Conservative opposition MPs are lining up behind the Institute of Insurance Brokers' (IIB) attack on the fledgling regulator the General Insurance Standards Council (GISC).
Shadow economic secretary to the Treasury Howard Flight told an IIB parliamentary reception last week that he had met the GISC staff and was not impressed.
“When I met with them last week I felt there was a degree of uncertainty. They have been dumped with something that is seemingly unworkable,” he said
Flight insisted the Treasury would have to rethink its plans for the GISC to be a single regulator.
“The people running the GISC have plenty of goodwill but it is the lack of adequate thinking behind it that is the problem,” Flight said.
Flight's comments came as the IIB announced the results of its survey of broker opinion, which revealed that more than 90% of UK insurance broking practices did not want to join the GISC.
More than 1,000 firms responded within the first 10 days – and further returns are being received every day.
Paddick said: “91.9% do not want to join the GISC and have voted in favour of being regulated by the IIB's new non-statutory administration, utilising the infrastructure already in place which administers the Insurance Brokers (Registration) Act 1977.
But the IIB survey has been panned by brokers who refused to respond, claiming the wording was weighted in favour of the IIB's preferred outcome (see letter, page six).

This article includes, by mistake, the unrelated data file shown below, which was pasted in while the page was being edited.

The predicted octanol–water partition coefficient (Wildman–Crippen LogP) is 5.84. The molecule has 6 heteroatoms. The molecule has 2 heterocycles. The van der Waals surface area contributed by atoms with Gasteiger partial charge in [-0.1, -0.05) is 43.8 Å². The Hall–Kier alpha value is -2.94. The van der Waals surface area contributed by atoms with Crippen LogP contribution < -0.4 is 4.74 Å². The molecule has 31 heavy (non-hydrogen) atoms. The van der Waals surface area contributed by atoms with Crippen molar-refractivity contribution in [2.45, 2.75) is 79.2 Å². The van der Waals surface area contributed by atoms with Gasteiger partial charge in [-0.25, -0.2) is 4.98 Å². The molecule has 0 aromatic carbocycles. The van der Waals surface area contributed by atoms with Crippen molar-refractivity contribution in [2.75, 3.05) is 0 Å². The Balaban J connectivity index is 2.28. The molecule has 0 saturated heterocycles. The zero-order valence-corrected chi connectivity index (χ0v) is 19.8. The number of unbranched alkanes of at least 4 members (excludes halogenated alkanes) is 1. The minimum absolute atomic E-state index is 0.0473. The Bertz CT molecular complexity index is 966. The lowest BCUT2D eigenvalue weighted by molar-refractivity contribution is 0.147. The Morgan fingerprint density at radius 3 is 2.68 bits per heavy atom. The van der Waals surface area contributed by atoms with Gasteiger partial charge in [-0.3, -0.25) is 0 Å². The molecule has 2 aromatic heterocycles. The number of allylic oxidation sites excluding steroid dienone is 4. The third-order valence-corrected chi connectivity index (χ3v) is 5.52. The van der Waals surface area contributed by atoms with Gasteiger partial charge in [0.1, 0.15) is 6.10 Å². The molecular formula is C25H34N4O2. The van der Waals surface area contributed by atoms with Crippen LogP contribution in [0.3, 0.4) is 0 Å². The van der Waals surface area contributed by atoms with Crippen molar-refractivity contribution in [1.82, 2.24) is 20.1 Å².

Paddick insisted it was representative. The IIB reckons 1,500 insurance broking practices would seek regulation via the body it was establishing from May 1, 2001 – the day after the Insurance Brokers (Registration) Act is due to be repealed.
The GISC has applied to the director general of fair trading for an “exemption” under the provisions of the Competitions Act 1998 which, if granted would allow GISC member insurance companies to cancel agency/terms of business agreements with brokers who refuse to join the GISC under the proposed Rule F42 and force them out of business.
Paddick says that all the insurance company senior executives the IIB has spoken to state that they have no problem with brokers having their own professional regulatory body instead of being forced into GISC.
However, they also admit to pressure being applied on them by the Association of British Insurers (ABI) to “toe the party line”.
Paddick says that Lloyd's proposes to restrict direct access to underwriting syndicates operating within its market-place to GISC member brokers only – although it has stated that it will accept brokers regulated by overseas bodies of “GISC equivalence.” Paddick wants Lloyd's to recognise the IIB's body.
The IIB has received advice that Rule F42 breaches both Chapter 1 and Chapter 11 of the Competition Act – being anti-competitive and an abuse of a dominant position. The IIB has lodged an official objection with the OFT.
Paddick adds: “Apart from the technical objections about the GISC regime and Rule F42, the result of our survey will be an extremely important part of our submissions to the OFT.
“It would be a pointless exercise striving to have F42 condemned or exempted on a conditional basis if there were not a viable number of brokers supporting us. No longer do I feel on my own – the vast majority of the profession is right behind me.
“We wrote to the GISC suggesting that they grant a waiver to F42 in favour of brokers to be regulated by our body. They refused. Had they agreed, we would have withdrawn our objection. We sought mutual recognition and co-operation but this has been declined – I suspect out of the sheer monopolistic cartel-style arrogance of GISC.”
The GISC said its could not agree to the IIB's unreasonable terms.